I notice he’s happy to frame the debate in terms of it being people who just hate ALL new music…worshiping the past as better than the present. I also note that he’s a rock AND pop critic. I think I can see where he might have gotten tired of people telling him that 99% of what he’s obligated to review sucks the sweat off a dead mans balls.

    The bad news is…its not just generational…those folks are just right. He mentions the classics and greats that emerged from the decades. I’d contend that they were the exceptions of quality that lasted the decades because of their strength. The legends and classics and others weren’t instant ‘pop’ successes in their day…they became legendary as decades rolled on. They were the percent or so that stood apart after there was enough time to sort the TONS of dross out. Most of us happily forget the shit-ton of really really bad music that came alongside the masters of the 50′s, 60′s…and the 70s…and the 80′s….and every decade. My own favorites were and are a hodgepodge that runs the gamut from classical to punk and everywhere in between. But its been harder and harder to find new material offline…ever since the big players stopped backing smaller acts and focused on mega-hits and glitzpop.

    So I’d make the opposite point. There’s very little new music that has lasting merit. It’s out there…but its buried under a mountain of airbrushed starlets and screaming failbags whose only advantage is the backing of a company that will pay whatever is necessary to keep their garbage in heavy rotation. You have to work and sift and drudge to pan for that gold nugget in a river of crap…and thanks to the internet and social media…its actually easier than it used to be.

    Pop music…like a bitter fat guy opening the pizza box first and taking a giant dump on it to ruin it for everyone else out of sheer hate…doesn’t need excuses made for it…it doesn’t need the blame redirected to someone else…it needs a baseball bat to the face. Pop sucked in years gone by…and it still sucks…and its even begun to distill its suckiest qualities and make them their selling points. Vapidity and infantilism are actually GOALS…not just an incidental byproduct of lack of talent. It doesn’t take ‘GeeBees’ to refuse most of the new…because new isn’t a virtue in and of itself…its just that now…like then…a person has to go the extra mile for that discovery that will stay with you and enrich your life. I’m one of those people who has searched and hunted and gone that extra mile…and I’ve been rewarded for that diligence decade after decade with new music that is all the more precious for its rare beauty…and I will never apologize for calling the slop I had to sift thru just what it is. Slop.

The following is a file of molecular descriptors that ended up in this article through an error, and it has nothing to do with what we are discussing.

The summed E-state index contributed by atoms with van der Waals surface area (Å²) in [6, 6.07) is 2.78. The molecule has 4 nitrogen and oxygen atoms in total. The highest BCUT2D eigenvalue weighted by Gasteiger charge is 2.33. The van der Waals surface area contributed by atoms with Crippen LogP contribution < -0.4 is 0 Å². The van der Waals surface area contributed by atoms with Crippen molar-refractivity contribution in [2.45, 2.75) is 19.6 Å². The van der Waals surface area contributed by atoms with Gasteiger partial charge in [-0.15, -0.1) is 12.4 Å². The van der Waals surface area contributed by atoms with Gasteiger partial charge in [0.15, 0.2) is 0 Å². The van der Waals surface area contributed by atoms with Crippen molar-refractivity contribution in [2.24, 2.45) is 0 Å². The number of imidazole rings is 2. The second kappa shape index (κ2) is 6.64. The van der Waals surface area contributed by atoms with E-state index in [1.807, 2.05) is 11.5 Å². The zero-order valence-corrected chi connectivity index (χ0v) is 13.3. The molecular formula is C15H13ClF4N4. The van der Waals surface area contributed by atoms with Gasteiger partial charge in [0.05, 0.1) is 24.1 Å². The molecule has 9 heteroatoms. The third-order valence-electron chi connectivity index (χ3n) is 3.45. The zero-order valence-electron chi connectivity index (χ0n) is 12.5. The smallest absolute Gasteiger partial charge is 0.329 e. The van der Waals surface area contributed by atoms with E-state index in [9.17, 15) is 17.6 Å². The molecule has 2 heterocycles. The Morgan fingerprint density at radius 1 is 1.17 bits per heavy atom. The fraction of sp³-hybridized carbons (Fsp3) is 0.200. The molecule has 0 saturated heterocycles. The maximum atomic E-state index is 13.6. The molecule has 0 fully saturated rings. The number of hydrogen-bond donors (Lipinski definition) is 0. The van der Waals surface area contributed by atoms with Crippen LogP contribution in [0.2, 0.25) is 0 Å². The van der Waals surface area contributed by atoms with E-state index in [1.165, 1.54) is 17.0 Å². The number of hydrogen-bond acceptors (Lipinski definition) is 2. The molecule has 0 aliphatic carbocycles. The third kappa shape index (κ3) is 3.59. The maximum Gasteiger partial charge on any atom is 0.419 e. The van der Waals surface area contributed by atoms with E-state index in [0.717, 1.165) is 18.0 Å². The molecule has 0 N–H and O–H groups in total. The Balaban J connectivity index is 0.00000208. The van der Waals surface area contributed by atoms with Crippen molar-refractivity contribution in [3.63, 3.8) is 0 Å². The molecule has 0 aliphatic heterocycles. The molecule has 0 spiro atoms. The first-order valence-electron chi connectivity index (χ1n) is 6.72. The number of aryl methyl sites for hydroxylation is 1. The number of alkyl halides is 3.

• http://voxmagi-necessarywords.blogspot.com/ VoxMagi

    The Black Keys

  • Jin (仁)

    lol in fact a great band- and i think hung (the theme song is BK) is a great show 2.

  • http://voxmagi-necessarywords.blogspot.com/ VoxMagi

    Amen dude. I ain’t so proud that I can’t admit the less than admirable moments of being 14 in the 80s. I liked some some stuff 25-30 years ago that makes my skin crawl now. (Yeah…I own the A-Ha album with “Take On Me” on it. Granted…its a dusty cassette that hasn’t seen daylight since before I needed to shave…but still…I have it. No escaping that. I like to tell myself that having the entire Pixies discography more or less compensates for it.)

  • m1kesa1m0ns

     Japandroids just ended, David Bowie coming on now.

  • Jin (仁)

    actually sounds kinda siick (yes, with two i’s) ;)

  • Jin (仁)

    double post.

  • Jin (仁)

    nothing wrong with an artist making a living off of their product (whether performance or song writing).

    the product endorsement game is a grey area, depending on the product being sold. i really liked the knife original of the jose gonzalez cover that made it into a sony bravia commericial, unfortuntely the original song lost it’s appeal after hearing it a dozen times on tv….

  • Nixtab

    It’s not a generational thing and it’s not a matter of critical or hipster perspective. Most of the music coming out from this generation is not very good. They’re all trying really hard, and I’m sure their hearts are all in the right places but as a younger person trying to just find something good to jam out to it’s well… it’s really hard. I’m going to have to disagree that it’s simply not being open minded or easily dismissing things because it’s not what you heard in the past.

  • Nixtab

    It’s not a generational thing and it’s not a matter of critical or hipster perspective. Most of the music coming out from this generation is not very good. They’re all trying really hard, and I’m sure their hearts are all in the right places but as a younger person trying to just find something good to jam out to it’s well… it’s really hard. I’m going to have to disagree that it’s simply not being open minded or easily dismissing things because it’s not what you heard in the past.

  • Joy_isolated